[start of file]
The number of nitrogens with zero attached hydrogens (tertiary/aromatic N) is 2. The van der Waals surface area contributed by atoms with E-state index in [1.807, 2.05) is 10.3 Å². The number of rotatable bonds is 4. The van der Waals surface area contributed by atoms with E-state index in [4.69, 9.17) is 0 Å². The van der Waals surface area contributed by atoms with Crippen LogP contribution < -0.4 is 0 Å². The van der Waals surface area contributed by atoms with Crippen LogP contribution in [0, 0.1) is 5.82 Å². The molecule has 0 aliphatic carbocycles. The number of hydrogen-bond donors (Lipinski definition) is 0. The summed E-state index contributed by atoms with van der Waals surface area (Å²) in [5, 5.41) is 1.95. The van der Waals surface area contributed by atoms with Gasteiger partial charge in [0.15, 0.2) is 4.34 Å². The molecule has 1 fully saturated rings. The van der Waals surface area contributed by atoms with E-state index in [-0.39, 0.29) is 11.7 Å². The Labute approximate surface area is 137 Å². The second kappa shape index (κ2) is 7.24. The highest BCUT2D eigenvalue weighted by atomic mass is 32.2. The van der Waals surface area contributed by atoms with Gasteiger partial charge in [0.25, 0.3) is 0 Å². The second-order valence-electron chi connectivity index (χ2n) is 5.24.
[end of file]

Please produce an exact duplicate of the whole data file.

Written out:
The number of nitrogens with zero attached hydrogens (tertiary/aromatic N) is 2. The van der Waals surface area contributed by atoms with E-state index in [1.807, 2.05) is 10.3 Å². The number of rotatable bonds is 4. The van der Waals surface area contributed by atoms with E-state index in [4.69, 9.17) is 0 Å². The van der Waals surface area contributed by atoms with Crippen LogP contribution < -0.4 is 0 Å². The van der Waals surface area contributed by atoms with Crippen LogP contribution in [0, 0.1) is 5.82 Å². The molecule has 0 aliphatic carbocycles. The number of hydrogen-bond donors (Lipinski definition) is 0. The summed E-state index contributed by atoms with van der Waals surface area (Å²) in [5, 5.41) is 1.95. The van der Waals surface area contributed by atoms with Gasteiger partial charge in [0.15, 0.2) is 4.34 Å². The molecule has 1 fully saturated rings. The van der Waals surface area contributed by atoms with E-state index in [-0.39, 0.29) is 11.7 Å². The Labute approximate surface area is 137 Å². The second kappa shape index (κ2) is 7.24. The highest BCUT2D eigenvalue weighted by atomic mass is 32.2. The van der Waals surface area contributed by atoms with Gasteiger partial charge in [0.25, 0.3) is 0 Å². The second-order valence-electron chi connectivity index (χ2n) is 5.24.